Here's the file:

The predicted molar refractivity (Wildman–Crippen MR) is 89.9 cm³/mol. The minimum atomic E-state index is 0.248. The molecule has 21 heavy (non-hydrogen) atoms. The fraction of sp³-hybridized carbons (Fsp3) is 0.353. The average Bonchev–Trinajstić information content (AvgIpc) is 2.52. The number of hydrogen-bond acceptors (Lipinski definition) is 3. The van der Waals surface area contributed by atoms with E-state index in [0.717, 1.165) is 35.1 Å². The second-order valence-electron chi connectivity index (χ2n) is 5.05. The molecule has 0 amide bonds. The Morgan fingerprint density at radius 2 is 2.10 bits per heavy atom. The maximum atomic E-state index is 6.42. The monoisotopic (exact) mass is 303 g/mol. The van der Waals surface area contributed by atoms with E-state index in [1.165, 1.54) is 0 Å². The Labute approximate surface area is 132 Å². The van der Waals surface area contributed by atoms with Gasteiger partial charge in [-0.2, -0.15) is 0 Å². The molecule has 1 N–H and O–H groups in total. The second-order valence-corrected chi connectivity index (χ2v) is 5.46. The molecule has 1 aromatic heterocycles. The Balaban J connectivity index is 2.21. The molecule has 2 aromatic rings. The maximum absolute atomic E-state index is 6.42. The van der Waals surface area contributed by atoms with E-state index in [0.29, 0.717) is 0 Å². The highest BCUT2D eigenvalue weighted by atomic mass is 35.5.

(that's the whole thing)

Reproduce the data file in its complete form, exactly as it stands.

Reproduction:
The predicted molar refractivity (Wildman–Crippen MR) is 89.9 cm³/mol. The minimum atomic E-state index is 0.248. The molecule has 21 heavy (non-hydrogen) atoms. The fraction of sp³-hybridized carbons (Fsp3) is 0.353. The average Bonchev–Trinajstić information content (AvgIpc) is 2.52. The number of hydrogen-bond acceptors (Lipinski definition) is 3. The van der Waals surface area contributed by atoms with E-state index in [0.717, 1.165) is 35.1 Å². The second-order valence-electron chi connectivity index (χ2n) is 5.05. The molecule has 0 amide bonds. The Morgan fingerprint density at radius 2 is 2.10 bits per heavy atom. The maximum atomic E-state index is 6.42. The monoisotopic (exact) mass is 303 g/mol. The van der Waals surface area contributed by atoms with E-state index in [1.165, 1.54) is 0 Å². The Labute approximate surface area is 132 Å². The van der Waals surface area contributed by atoms with Gasteiger partial charge in [-0.2, -0.15) is 0 Å². The molecule has 1 N–H and O–H groups in total. The second-order valence-corrected chi connectivity index (χ2v) is 5.46. The molecule has 1 aromatic heterocycles. The Balaban J connectivity index is 2.21. The molecule has 2 aromatic rings. The maximum absolute atomic E-state index is 6.42. The van der Waals surface area contributed by atoms with E-state index in [0.29, 0.717) is 0 Å². The highest BCUT2D eigenvalue weighted by atomic mass is 35.5.